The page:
And then we get shocked when they regress as young adults — drinking themselves into stupor, driving from one pub to pub till morning on Friday nights and remaining drunk all weekend.
We get surprised when they go to watch rally cars perched on the rooftops of their cars, sitting on car doors with their heads propping out of the window, yelling like lunatics and hoisting beer bottles. We get shocked when this mindless recklessness kills them, forgetting that they are being the children they never were.
We merely protected them so much that they never were that dusty looking, hole-in-the-elbow, nicely educated child trudging home on Monday evening.
Eating the national cake
It is a picture an artist would kill for — the matronly woman perched on the rear end of a bicycle taxi, her arms wrapped protectively around an enormous cooking pan and a cooking stick.
The rider will deposit her at her doorstep. An army of children will emerge. Noses running, distended bellies rumbling, they look at her — eager and impatient for whatever tidings her basket brings.
Meanwhile, her good for nothing husband watches, loafing from beneath the shade of a tree that has, like his children, grown up on its own.
Occasionally, he swats an imaginary fly away with a flywhisk and barks at nothing, his face contorted to mirror the furious generation of wisdom and thunder where none exist.
In a short while, the sweet scent of baking ugali wafts from the kitchen to his nostrils, causing his tummy to rumble, like a gunshot. And then the much-awaited call: Lunch is served, his turn to eat.
But just when she is pushing the table closer to him like the feudal lord he is, a gay voice hails her from the doorway. That voice suggests a level of bonhomie that only exists in the caller’s imagination, something akin to “wananchi wapendwa”.
“Oh… Not again!” the long-suffering woman groans inwardly.
She grunts, “Karibu,” without meaning it or dignifying her helpless “You are welcome” with a smile. And as she offers a plate to this new loafer, her eyes glance with irony at a framed picture on her wall proclaiming Jesus Christ to be the ‘uninvited guest at every meal’.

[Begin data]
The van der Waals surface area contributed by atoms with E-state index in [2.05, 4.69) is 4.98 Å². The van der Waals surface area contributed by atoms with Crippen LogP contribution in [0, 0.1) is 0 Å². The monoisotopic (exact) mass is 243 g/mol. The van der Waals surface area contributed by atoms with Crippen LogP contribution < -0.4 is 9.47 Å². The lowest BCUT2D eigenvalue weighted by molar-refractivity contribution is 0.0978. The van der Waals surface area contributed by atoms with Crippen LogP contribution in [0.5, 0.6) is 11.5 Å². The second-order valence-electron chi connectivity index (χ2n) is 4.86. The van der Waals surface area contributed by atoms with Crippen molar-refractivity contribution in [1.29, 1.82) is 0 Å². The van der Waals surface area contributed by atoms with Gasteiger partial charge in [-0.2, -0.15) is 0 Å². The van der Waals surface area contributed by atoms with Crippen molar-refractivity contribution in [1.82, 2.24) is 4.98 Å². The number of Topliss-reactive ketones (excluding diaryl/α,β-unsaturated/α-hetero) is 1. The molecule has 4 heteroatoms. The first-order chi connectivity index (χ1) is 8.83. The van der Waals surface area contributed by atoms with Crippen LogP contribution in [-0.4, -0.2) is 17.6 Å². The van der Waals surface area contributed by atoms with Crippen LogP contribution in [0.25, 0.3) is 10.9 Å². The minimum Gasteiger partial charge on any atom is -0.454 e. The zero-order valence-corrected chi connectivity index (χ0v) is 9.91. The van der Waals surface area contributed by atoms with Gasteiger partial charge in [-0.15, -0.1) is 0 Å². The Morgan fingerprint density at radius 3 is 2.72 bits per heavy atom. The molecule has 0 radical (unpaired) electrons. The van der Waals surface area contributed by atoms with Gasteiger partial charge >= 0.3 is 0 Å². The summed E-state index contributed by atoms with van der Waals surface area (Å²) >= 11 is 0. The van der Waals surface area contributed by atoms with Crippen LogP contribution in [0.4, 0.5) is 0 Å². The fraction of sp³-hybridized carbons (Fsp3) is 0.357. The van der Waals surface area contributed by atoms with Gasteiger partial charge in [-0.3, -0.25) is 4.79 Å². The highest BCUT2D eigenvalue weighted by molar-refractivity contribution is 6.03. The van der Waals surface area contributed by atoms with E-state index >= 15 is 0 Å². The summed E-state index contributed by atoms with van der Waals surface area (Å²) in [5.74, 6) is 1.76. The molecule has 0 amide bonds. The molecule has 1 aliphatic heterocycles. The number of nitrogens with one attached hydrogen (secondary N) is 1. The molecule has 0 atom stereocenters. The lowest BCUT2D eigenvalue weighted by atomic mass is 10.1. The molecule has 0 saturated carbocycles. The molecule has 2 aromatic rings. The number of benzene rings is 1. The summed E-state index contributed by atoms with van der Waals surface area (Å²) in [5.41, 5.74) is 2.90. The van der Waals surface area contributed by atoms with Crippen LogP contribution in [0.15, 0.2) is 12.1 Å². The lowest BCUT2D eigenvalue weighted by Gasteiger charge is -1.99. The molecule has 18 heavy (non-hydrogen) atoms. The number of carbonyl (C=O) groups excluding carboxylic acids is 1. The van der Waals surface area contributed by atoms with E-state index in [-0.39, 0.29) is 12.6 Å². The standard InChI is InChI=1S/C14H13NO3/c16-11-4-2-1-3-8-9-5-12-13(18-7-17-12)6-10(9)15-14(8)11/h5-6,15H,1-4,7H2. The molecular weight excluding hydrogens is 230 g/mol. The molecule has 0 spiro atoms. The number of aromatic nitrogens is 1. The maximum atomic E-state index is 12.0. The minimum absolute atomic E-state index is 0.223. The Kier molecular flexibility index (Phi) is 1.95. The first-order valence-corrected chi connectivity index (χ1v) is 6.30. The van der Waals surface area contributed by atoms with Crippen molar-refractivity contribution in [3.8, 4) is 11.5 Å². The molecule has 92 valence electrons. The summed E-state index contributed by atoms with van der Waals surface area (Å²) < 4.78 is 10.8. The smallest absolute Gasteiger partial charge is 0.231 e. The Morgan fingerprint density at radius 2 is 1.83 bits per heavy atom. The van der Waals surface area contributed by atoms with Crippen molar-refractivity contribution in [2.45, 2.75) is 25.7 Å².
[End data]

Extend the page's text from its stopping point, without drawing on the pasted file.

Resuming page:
And this new loafer, he is an artist. He can really jaw it. He talks all the time, dramatizing for effect, mimicking and laughing. But it is all a ploy because as he yaps, he hogs.
His style of eating is horned from many years of experience. Instead of focusing on the portion nearest to him, his hands meander to the side of the mountain of ugali nearest his host. He rips off a huge chunk, molds it into a humongous chunk — all the while talking his head off.
Then he ponderously swirls it in the thick gravy and flings it in his mouth, his face taut with expectation. So huge is the bolus that it twists one cheek sideways, yet he is still rapping.
Even when he forces it down his bulbous throat, where it slums down with a ferocity that could wake up anti-corruption officials if their outfit wasn’t a ghostly graveyard, he is still yapping.
Four more chunks and the ugali is gone. His host, a fellow loafer, but who in manners eating is a mere councillor, a small but corrupt city council askari, a lowly traffic policeman, curses. He is still starving.
But behind the house, in the small sooty kitchen, the woman of the home sits surrounded by children in various stages of malnutrition fighting over crumbs.
And when she emerges with a kettle of sugarless black tea, the uninvited guest at every meal waves her away, saying it is no good for his stomach. He only ‘drinks’ tea when it has milk — lots of milk
I’m off to re-live my Slum life